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A few weeks ago, I wrote about the redevelopment of a neighborhood I went to in Atlanta.
Today I thought I'd tell you why I was in Atlanta in the first place. The organization CREATE (Consortium for Research on Educational Assessment and Teacher Effectiveness) had asked me to come to their annual conference to reflect on the work I have been doing for the past 10 years.
I called my talk "Learning from Unexpected Schools," and I would like to think I settled an argument that has been going on in the field of education for a long time. I would like to think that, but I know better. That's not how arguments get settled. But I invite you to let me know if I moved the argument forward a little.
Here's the issue I was addressing:
Most schools that educate large percentages of children who live in poverty are low-performing. In fact, "high-poverty" has almost become a synonym for "low-performing." To some people, this demonstrates the inextricable link between poverty and low achievement. In fact, they argue, to expect high-poverty schools to raise achievement is not just foolish, but cruel because it puts unbearable pressure on educators to do the impossible.
Those who make this argument either ignore the relatively small number of outlier schools that don't fit the overall pattern or dismiss them as the result of exceptional humans whose abilities can't be replicated.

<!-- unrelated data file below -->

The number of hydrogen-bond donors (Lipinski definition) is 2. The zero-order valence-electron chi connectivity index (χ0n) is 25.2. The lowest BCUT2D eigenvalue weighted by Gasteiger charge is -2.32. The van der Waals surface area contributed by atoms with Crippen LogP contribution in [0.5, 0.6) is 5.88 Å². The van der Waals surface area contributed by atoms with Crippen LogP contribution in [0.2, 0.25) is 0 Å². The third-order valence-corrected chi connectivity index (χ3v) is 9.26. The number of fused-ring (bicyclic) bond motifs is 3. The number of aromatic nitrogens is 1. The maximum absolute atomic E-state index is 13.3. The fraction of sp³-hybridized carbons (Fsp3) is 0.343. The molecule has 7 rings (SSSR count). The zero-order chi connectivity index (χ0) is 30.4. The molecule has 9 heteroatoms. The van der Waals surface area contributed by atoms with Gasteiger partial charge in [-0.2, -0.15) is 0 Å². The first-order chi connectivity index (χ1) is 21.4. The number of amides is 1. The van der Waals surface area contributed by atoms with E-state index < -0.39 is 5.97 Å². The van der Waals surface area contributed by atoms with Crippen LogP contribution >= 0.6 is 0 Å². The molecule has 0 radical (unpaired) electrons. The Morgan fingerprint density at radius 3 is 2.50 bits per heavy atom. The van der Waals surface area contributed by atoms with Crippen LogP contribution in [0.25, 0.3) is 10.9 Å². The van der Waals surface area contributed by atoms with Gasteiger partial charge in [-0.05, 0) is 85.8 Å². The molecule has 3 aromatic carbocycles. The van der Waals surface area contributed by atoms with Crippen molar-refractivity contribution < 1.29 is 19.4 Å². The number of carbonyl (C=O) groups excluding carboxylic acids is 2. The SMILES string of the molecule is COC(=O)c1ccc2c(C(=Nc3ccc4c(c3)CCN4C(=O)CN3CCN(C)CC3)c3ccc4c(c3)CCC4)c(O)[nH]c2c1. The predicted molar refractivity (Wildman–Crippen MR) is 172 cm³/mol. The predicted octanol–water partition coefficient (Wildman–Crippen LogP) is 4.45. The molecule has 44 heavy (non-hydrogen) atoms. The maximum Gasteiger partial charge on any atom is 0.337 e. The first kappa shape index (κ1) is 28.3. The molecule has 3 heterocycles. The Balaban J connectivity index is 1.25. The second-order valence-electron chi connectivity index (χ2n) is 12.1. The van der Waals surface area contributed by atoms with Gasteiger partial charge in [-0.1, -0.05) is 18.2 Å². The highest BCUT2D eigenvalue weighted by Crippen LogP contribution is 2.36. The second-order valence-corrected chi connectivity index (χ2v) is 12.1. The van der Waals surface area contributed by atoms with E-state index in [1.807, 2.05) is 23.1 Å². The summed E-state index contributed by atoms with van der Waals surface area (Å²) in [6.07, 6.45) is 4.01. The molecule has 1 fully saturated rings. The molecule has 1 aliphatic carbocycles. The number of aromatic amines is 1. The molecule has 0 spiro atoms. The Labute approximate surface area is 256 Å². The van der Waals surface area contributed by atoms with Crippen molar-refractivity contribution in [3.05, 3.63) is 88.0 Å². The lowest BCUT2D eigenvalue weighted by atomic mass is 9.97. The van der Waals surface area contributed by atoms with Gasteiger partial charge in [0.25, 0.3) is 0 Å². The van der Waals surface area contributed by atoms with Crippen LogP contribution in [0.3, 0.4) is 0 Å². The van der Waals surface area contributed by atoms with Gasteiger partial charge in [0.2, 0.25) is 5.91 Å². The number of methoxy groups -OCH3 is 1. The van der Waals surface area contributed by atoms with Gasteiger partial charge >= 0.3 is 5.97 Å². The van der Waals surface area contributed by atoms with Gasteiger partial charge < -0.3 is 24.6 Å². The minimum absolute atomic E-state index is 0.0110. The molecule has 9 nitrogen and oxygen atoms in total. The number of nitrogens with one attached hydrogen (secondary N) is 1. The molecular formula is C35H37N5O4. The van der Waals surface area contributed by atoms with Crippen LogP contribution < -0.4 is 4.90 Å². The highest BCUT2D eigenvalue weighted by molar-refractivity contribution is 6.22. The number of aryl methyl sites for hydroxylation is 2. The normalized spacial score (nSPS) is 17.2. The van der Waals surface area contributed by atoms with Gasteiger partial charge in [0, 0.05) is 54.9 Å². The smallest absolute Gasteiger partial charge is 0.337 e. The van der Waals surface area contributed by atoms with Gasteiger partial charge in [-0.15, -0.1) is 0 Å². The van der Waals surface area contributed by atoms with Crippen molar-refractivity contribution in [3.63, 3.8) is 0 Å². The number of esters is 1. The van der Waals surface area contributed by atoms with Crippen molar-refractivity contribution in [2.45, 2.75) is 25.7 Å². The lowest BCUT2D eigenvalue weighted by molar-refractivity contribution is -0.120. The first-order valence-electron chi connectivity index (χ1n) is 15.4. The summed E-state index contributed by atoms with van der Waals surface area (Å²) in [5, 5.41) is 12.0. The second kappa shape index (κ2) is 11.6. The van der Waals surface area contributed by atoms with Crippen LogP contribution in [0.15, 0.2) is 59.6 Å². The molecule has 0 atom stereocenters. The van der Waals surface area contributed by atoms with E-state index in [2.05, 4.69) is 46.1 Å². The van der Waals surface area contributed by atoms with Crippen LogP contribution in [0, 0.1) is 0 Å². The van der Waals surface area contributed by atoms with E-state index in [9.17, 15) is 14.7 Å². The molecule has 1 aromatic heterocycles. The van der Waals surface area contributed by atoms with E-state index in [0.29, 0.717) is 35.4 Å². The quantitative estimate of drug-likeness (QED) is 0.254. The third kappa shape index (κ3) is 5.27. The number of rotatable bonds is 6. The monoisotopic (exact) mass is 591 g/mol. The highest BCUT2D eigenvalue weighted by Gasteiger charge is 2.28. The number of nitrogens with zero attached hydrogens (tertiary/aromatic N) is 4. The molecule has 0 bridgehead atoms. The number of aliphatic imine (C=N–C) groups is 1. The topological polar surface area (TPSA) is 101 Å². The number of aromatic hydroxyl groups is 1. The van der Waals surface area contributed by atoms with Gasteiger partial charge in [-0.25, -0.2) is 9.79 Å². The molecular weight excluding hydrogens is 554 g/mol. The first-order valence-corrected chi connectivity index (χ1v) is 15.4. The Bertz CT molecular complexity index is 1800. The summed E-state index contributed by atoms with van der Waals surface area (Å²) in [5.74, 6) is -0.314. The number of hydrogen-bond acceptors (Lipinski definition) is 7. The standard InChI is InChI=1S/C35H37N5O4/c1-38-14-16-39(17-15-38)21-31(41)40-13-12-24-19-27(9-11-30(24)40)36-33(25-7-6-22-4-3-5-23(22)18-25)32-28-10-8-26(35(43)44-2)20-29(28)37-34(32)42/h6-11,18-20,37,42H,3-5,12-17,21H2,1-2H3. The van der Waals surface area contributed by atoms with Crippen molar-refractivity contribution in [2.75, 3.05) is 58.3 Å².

I argued that it is a mistake to dismiss high-performing and rapidly improving high-poverty schools -- I call them "unexpected schools" -- because when we study them, we can see ordinary people doing work that holds hope for all of us. The folks in those schools are doing extraordinary work, but it is work that is within the grasp of other ordinary humans -- when they work together to make schools coherent institutions.
The idea of a coherent institution may sound abstract, but teachers in incoherent schools know exactly what I'm talking about. Incoherent schools are schools where textbooks and materials don't match state standards; where expensive computers sit in closets and empty shelves line the library; where teacher time is wasted in faculty meetings devoted to reading announcements and kid time is wasted in random activities. Talk to any unhappy teacher and you'll hear a litany of examples of ways incoherence undermines the work of teachers.
Unexpected schools -- I have written about some previous Huffington Post blog posts -- give us a clear vision of how to create coherence by making sure all systems, processes and practices aim at one thing: making kids smarter.
It isn't that unexpected schools all use the same program or teach in the same ways. But they all focus closely on what kids need to learn, work collaboratively on how to teach it, have clear ways to measure whether kids have learned it, and put systems in place to intervene with kids who haven't learned and extend the learning of those who have. The culture of support at these schools makes them places where teachers dream of teaching.
If we, as a nation, could harness the lessons these unexpected schools have to teach, we could move toward repealing what right now seems to be the iron law of correlation between poverty and low academic achievement.
To read the full argument I made in Atlanta, click here.
As I say, I welcome comments.